And as the AP's report later explained, quoting former economic adviser to Bill Clinton, Gene Sperling, not only were the nonprofit tax reductions "'developed at the Treasury Department, endorsed by experts and designed to encourage all forms of charitable giving'" but the foundation also "would not have benefited directly by the tax proposals" at all, and any indirect benefits would also have helped "many other U.S. charities."
A segment on Fox News' The O'Reilly Factor argued that President Obama's 2012 Deferred Action for Childhood Arrivals (DACA) program made it so that it is now easier for undocumented immigrants to come to the country than it is for legal immigrants, a gross misrepresentation of the policy and its actual effects on current undocumented immigrants.
On the May 20 edition of his Fox News show, O'Reilly claimed that "folks who want to come to the USA legally, [are] not being able to do so because of the current policy on illegal aliens [DACA]." Fox correspondent Shannon Bream explained that legal immigrants are waiting longer to enter the U.S. because the agency in charge of immigration has prioritized current DACA recipients. O'Reilly concluded that the rules mean that "it is much more difficult to come here legally than illegally."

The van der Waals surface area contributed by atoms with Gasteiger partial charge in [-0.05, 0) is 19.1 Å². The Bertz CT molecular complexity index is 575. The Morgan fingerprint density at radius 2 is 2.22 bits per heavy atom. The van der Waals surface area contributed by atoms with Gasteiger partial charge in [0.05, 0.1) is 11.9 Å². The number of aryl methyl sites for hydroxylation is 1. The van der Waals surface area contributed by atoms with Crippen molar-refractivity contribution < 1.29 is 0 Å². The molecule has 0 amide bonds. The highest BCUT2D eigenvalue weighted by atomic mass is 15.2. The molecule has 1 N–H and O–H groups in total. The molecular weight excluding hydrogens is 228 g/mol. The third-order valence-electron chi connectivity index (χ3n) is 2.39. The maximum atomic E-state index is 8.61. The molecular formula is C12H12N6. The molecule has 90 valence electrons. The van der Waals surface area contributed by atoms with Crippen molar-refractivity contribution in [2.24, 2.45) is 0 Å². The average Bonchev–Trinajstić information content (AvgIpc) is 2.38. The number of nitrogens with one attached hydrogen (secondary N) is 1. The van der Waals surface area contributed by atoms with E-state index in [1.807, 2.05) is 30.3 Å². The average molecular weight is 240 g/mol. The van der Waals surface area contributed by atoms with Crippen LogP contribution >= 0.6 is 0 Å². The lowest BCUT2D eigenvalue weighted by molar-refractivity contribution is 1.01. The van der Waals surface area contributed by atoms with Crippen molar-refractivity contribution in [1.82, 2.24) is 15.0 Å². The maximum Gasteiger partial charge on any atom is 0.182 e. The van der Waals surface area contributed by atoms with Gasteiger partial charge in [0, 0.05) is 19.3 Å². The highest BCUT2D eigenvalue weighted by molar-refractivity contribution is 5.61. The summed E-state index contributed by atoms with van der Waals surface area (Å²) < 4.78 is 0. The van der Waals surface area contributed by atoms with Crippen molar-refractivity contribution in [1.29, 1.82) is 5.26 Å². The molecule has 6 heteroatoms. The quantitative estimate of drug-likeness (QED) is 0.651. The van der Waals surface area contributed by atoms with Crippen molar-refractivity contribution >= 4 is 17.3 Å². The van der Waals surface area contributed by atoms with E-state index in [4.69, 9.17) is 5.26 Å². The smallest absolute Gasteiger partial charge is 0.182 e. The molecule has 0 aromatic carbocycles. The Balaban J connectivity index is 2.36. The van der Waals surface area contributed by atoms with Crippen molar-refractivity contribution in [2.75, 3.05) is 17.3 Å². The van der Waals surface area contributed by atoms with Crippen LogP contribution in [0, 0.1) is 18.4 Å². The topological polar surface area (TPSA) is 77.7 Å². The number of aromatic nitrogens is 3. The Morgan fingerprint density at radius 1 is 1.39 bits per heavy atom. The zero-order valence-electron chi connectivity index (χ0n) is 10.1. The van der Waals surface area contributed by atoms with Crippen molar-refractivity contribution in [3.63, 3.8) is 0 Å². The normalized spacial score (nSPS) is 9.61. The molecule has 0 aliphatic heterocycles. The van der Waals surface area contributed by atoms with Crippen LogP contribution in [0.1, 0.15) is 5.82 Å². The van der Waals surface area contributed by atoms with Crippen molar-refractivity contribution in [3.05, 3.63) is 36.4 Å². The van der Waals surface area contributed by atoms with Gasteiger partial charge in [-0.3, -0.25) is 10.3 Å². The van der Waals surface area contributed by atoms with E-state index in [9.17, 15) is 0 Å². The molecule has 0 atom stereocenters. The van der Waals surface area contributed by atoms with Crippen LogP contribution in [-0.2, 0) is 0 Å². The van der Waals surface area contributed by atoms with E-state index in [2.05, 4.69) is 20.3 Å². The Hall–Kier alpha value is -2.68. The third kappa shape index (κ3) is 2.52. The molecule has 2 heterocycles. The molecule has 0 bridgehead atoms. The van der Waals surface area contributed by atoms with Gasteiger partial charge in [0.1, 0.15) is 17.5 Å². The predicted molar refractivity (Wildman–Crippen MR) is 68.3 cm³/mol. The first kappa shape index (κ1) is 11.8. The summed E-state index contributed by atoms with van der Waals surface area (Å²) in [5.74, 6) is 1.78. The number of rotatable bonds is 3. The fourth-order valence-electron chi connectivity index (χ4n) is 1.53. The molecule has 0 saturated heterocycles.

In reporting on the recent Amtrak derailment near Philadelphia that killed eight people and injured up to 200 others, broadcast evening news programs and the Sunday morning political talk shows have largely ignored an outdated federal law that could deny financial compensation to victims and their families.
After the horrific Amtrak passenger train crash on May 12, much of the media coverage has focused on the technical causes of the accident and whether increased infrastructure spending might prevent future tragedies.
But a Media Matters analysis of evening news broadcasts and Sunday shows' coverage of the derailment indicates that the major networks have largely ignored how the victims of this crash might be denied financial compensation from Amtrak that will adequately cover their medical expenses going forward. Because of a 1997 federal law that limits the amount of money the victims can recover for their injuries to $200 million, many of the victims -- and the families of those who died -- may get stuck trying to pay for the costs associated with the crash out of their own pockets.
Only the May 17 edition of ABC News' This Week briefly mentioned the outdated law, in a segment with ABC's Chief Legal Affairs Anchor Dan Abrams. As Abrams explained, the $200 million cap is not per victim, but the total amount that can be paid out per incident, regardless of the number of fatalities or extent of survivor injuries:
Fox News was quick to criticize President Obama for emphasizing how climate change is a core threat to national security, arguing the president should have focused instead on foreign terrorist organizations during his Coast Guard Academy commencement speech. In fact, the Coast Guard will be at the forefront of the nation's response to the significant challenges afoot due to the earth's changing climate.